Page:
Says Todd Turner, president of Thousand Oaks, Calif.-based Car Concepts: "The Chrysler 200C was put together pretty quickly, and it's not on a platform--based on the Dodge Challenger--that would be realistic; you would not want to have that kind of vehicle on such a heavy platform."

Ford used the show to elaborate on a plan to use partnerships with tech companies like Magna International to bring a raft of electric, hybrid and plug-in hybrid vehicles to market. The first will be a lithium ion battery-powered small car based on the Ford Fiesta platform, in 2011, per the company.

Also in the works is a plug-in hybrid with lithium ion batteries, also in 2011, and in 2012 a second hybrid using lithium ion based on the Ford Fusion, a hybrid version of which goes on sale in March.

Says Turner: "In the case of GM and Chrysler, they didn't show anything that was not for political advantage. Ford actually talked about vehicles they had real launch dates for. And I think Toyota and Ford are running neck and neck for plug-in hybrids."

2 comments about "If Mood Wasn't Electric, The Cars Sure Were ".
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  1. Walter Graff from Bluesky Media, January 14, 2009 at 8:16 a.m.

    Don't hold your breath. Fully electric cars are a gimmick and will never be main stream just as hybrids are few and far between. If you think this country is attempting to head away from oil as our main resource for fuel, you are sadly mistaken. And considering my electric bill last month was $500, I'm not planning on plugging in a car to my home to make it cost me another $1000 a month in electricity. Concept cars tell you one thing, it will never exist.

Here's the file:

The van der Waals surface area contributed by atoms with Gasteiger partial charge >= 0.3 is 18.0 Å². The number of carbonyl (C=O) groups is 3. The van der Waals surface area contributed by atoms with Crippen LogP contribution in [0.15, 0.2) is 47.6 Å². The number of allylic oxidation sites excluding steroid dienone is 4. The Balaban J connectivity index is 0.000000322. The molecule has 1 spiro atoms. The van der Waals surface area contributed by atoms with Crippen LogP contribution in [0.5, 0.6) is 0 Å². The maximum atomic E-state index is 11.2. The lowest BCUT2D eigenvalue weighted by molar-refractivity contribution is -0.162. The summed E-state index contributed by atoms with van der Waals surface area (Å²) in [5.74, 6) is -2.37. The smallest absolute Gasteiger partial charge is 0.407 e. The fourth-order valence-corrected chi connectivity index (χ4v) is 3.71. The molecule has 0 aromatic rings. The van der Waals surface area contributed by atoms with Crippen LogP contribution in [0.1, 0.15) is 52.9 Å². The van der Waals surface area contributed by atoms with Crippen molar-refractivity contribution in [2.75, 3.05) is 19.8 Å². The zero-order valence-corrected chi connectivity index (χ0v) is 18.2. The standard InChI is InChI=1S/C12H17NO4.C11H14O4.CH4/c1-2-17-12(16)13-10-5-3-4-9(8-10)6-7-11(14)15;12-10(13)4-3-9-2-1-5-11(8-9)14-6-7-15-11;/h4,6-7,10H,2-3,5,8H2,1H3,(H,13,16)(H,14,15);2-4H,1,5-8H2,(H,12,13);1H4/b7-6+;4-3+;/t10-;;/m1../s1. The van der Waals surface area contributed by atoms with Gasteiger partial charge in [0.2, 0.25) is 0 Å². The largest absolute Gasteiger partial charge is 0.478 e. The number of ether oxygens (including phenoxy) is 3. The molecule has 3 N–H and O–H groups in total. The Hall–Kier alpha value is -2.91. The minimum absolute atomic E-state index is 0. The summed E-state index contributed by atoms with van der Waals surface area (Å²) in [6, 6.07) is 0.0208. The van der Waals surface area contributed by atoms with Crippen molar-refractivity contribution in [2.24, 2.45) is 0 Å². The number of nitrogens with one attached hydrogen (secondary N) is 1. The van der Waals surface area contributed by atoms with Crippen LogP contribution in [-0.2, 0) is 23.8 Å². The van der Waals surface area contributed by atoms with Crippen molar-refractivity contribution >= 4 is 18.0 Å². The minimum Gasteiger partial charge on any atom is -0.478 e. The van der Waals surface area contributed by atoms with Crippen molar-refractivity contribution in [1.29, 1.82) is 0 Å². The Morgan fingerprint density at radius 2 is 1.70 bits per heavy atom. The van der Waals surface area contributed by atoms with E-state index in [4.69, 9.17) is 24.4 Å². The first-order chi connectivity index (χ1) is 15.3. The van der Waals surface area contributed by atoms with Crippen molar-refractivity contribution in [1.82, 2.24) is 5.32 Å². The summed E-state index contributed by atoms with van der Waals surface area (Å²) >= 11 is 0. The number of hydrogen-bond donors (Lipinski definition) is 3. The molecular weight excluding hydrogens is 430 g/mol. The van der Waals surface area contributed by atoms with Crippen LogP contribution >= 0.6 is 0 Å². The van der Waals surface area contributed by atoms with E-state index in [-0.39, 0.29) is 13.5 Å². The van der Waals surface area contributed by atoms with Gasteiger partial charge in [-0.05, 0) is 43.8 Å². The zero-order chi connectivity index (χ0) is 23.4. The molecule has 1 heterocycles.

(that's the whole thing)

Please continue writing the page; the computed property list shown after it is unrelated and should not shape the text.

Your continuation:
2. Brian Olson from Video Professor, Inc, January 14, 2009 at 10:47 a.m.

    I want to share an op-ed from my boss, John W. Scherer with you. There is a way to put back the "electric" in the Detroit mood.

    "As a veteran CEO I know today’s economy is impacting everyone. You won’t see me in front of Congress asking for a bailout. Like the majority of American businesses we here at Video Professor are on our own.

    Last month, Congress voted $15 Billion to provide a bailout to Chrysler, GM and Ford to keep them afloat, or in this case, on the road.

    Two weeks later all three reported huge drops in sales compared to a year ago. They’re stuck in neutral, Congress is stuck in reverse.

    The Big 3 need to change the way they do business. So does Congress. It’s our money.

    The problem is people aren’t buying cars. Bailouts won’t get customers into showrooms.

    Here’s a solution:

    Offer a $10,000 tax credit along with 0% financing to any American taxpayer who buys a GM, Ford, or Chrysler product by April 15th, 2009.

    A tax credit benefits everyone – manufacturers, their employees, suppliers, dealers and oh yes, American taxpayers. Sales create revenue, which reduces the amount of taxpayer money needed from the government. Taxpayers benefit when they file their returns April 15th.

    Detroit makes great cars. I own one myself. This isn’t about quality. It’s about solutions.

    President-Elect Obama expects solutions from Congress when he takes office. How about helping out business and taxpayers at the same time?"